Ontarians tolerate winter. We snicker when our southern neighbours fall into paroxysms of terror at the forecast of a few snowflakes. We brave the drive downtown after snowstorms. But, though we brag about our icy credentials, what we really want in January is to jaunt off to Boca or Fiji.
Quebecers, on the other hand, revel in winter. Especially at Carnaval, where I vacationed with my wife and two daughters last year. On one evening, we burst into an upscale restaurant in a flurry of snow flakes only to have the nonplussed maître d’ offer to check our snowpants before seating us for a duo of salmon and tuna tartar.
It seemed that every restaurant, inn or tourist attraction worth its salt had commissioned some form of dazzling snow and ice display to grace its entranceway. Along the Plains of Abraham, an winding ice slide deposited giggling kids to the steps of a sugar shack that dispensed bec sucré — ribbons of piping hot maple taffy poured across a blanket of fresh snow and rolled onto a gooey stick. And just a short drive from downtown, Village Vacances Valcartier built an enormous snow tubing park. It didn’t take much skill to navigate the steep drops and stomach-churning twists of the more intense runs, but queasier visitors opted for the go-karts with studded tires along the frozen track at the mountain’s base.
High on our sugar rush, we trudged through knee-deep snow back in Old Quebec, and boarded the ferry for the short jump to Lévis. Crossing the ice-choked St. Lawrence in the dead of winter afforded magical views of Old Quebec: stone buildings with sloped roofs draped in a cloak of snow and ice. We felt as if we were on an arctic cruise as the steel hull plodded through ice flows with audible creaks and groans.
Looking for a change of pace we spent the end of our visit just 40 minutes outside of the city at the cozy cottages of Station Touristique Dechesnay. The resort hugs the edge of a frozen lake with grounds that sprawl across acres of wooded trails. Pond hockey, snow-shoeing, cross country skiing, dog sledding and snowmobiling fill out the days while hearty meals in front of the fire and a soak in the outdoor hot tub cap off the nights.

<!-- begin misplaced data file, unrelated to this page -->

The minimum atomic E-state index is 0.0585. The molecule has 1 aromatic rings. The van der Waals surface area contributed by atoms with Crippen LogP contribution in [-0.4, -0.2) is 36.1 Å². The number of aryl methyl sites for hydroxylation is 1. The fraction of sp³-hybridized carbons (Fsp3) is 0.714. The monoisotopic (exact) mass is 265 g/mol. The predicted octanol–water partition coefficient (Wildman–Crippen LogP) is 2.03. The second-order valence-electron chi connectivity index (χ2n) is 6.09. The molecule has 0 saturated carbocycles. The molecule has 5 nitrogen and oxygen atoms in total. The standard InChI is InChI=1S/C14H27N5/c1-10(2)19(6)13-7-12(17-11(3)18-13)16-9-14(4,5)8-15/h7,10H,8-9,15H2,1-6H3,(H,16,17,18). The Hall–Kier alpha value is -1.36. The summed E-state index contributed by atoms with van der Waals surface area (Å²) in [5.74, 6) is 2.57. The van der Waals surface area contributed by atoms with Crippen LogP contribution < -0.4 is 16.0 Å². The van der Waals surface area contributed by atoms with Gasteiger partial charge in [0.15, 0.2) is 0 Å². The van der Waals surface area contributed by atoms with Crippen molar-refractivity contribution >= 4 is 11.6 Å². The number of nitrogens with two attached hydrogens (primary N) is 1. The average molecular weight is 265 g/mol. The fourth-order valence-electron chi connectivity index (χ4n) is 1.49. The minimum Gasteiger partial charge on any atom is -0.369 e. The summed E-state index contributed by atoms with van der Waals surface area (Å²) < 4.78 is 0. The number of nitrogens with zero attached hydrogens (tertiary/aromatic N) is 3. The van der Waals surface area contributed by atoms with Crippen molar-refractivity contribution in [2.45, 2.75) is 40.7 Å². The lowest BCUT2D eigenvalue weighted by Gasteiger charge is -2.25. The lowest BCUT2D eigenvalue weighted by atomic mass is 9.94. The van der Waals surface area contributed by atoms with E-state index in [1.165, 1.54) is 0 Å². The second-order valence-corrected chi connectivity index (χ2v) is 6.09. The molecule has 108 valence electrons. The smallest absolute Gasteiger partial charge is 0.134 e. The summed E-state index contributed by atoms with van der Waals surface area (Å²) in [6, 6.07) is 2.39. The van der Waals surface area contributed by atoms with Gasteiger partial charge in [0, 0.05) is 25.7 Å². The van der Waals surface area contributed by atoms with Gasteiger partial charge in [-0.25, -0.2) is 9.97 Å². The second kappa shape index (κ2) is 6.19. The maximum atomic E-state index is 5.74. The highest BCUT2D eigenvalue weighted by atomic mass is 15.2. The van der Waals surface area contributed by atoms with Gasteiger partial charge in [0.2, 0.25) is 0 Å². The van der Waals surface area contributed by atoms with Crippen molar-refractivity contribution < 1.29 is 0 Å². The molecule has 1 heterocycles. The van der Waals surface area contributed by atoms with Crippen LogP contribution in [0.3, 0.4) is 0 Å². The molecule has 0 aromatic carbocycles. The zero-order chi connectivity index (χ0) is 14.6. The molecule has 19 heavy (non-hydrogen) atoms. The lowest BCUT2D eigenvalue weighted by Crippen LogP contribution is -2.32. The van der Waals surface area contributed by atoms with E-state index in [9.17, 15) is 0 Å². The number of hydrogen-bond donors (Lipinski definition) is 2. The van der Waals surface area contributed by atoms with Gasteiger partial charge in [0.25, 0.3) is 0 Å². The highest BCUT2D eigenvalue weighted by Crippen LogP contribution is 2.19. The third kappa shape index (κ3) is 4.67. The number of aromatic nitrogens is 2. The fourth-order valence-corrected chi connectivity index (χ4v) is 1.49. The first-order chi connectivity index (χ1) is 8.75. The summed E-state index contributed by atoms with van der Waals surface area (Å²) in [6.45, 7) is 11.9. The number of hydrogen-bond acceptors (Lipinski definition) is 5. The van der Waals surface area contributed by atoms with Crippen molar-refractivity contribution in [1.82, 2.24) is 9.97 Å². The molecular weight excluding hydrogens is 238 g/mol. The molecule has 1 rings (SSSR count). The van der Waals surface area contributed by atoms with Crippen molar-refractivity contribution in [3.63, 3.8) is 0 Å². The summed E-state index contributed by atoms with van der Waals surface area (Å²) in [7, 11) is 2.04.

Trade your bikini for a toque this winter and get in touch with your inner Canadian. Carnaval de Quebec 2015 runs January 30-February 15.
Where to stay: Our home base for the five-day stay was the Hilton Quebec City. It’s an easy walk from all that Carnaval has to offer (and directly on the parade route). With its heated outdoor pool you can glimpse the twinkling lights of the ice sculptures between the tendrils of hot steam rising from the waters.
If your taste in accommodations runs a little more unconventional be sure to book well in advance to secure an evening at the Hotel de Glace. Every room is constructed entirely from ice, with intricate patterns carved into the walls. (The fantasy suites even boast fireplaces.)
Where to eat: Plan your ferry ride across the St. Lawrence to coincide with a meal and make a stop in lower Old Quebec at the Cotes a Cotes Grill. For upscale dining, head to the oldest house in town at Aux Anciens Canadiens. And outside of the historic old city but still within a snowball’s toss of the stone gates, Le Hobbit serves well-priced traditional Quebecois cuisine in a cozy setting.
How to dress: It’s impossible to over-dress for a Quebec City winter. Snow, slush, biting winds and frigid temperatures are the name of the game. So skip the stylish Guccis and don the best pair of water-proof winter boots you can get your mittened paws on. Top that off with snowpants, a winter coat the mandatory hat-glove combo. Think ski-bum casual, not city chique. Anything less and you’ll be miserable within the hour.
Edward Prutschi is a Toronto-based criminal defence lawyer. Follow Ed’s criminal law commentary (@prutschi) and The Crime Traveller’s adventures (@crimetraveller) on Twitter, read his Crime Traveller blog, or email firstname.lastname@example.org.
Photo: Jamie McCaffrey